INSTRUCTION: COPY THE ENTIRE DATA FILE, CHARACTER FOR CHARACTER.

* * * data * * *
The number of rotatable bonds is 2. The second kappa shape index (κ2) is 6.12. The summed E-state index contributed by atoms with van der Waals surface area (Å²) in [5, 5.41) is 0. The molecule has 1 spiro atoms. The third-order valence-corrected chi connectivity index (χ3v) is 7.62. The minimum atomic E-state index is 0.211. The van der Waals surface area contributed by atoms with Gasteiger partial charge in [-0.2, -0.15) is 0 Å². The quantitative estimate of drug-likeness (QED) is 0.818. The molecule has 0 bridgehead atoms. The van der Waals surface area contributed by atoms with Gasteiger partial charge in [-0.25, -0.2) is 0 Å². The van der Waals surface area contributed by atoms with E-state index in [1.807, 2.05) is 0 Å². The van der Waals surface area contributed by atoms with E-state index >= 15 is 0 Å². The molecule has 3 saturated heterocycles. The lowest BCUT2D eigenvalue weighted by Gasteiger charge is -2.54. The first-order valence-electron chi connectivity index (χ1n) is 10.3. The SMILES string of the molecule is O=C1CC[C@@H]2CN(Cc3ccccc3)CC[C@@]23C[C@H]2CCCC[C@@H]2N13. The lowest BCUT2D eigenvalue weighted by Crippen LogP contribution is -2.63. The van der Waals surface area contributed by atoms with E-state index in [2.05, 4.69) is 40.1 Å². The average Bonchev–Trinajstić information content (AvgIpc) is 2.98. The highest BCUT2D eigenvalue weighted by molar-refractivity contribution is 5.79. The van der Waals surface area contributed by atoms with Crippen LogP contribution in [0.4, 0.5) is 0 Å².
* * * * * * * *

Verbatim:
The number of rotatable bonds is 2. The second kappa shape index (κ2) is 6.12. The summed E-state index contributed by atoms with van der Waals surface area (Å²) in [5, 5.41) is 0. The molecule has 1 spiro atoms. The third-order valence-corrected chi connectivity index (χ3v) is 7.62. The minimum atomic E-state index is 0.211. The van der Waals surface area contributed by atoms with Gasteiger partial charge in [-0.2, -0.15) is 0 Å². The quantitative estimate of drug-likeness (QED) is 0.818. The molecule has 0 bridgehead atoms. The van der Waals surface area contributed by atoms with Gasteiger partial charge in [-0.25, -0.2) is 0 Å². The van der Waals surface area contributed by atoms with E-state index in [1.807, 2.05) is 0 Å². The van der Waals surface area contributed by atoms with E-state index >= 15 is 0 Å². The molecule has 3 saturated heterocycles. The lowest BCUT2D eigenvalue weighted by Gasteiger charge is -2.54. The first-order valence-electron chi connectivity index (χ1n) is 10.3. The SMILES string of the molecule is O=C1CC[C@@H]2CN(Cc3ccccc3)CC[C@@]23C[C@H]2CCCC[C@@H]2N13. The lowest BCUT2D eigenvalue weighted by Crippen LogP contribution is -2.63. The van der Waals surface area contributed by atoms with E-state index in [2.05, 4.69) is 40.1 Å². The average Bonchev–Trinajstić information content (AvgIpc) is 2.98. The highest BCUT2D eigenvalue weighted by molar-refractivity contribution is 5.79. The van der Waals surface area contributed by atoms with Crippen LogP contribution in [0.4, 0.5) is 0 Å².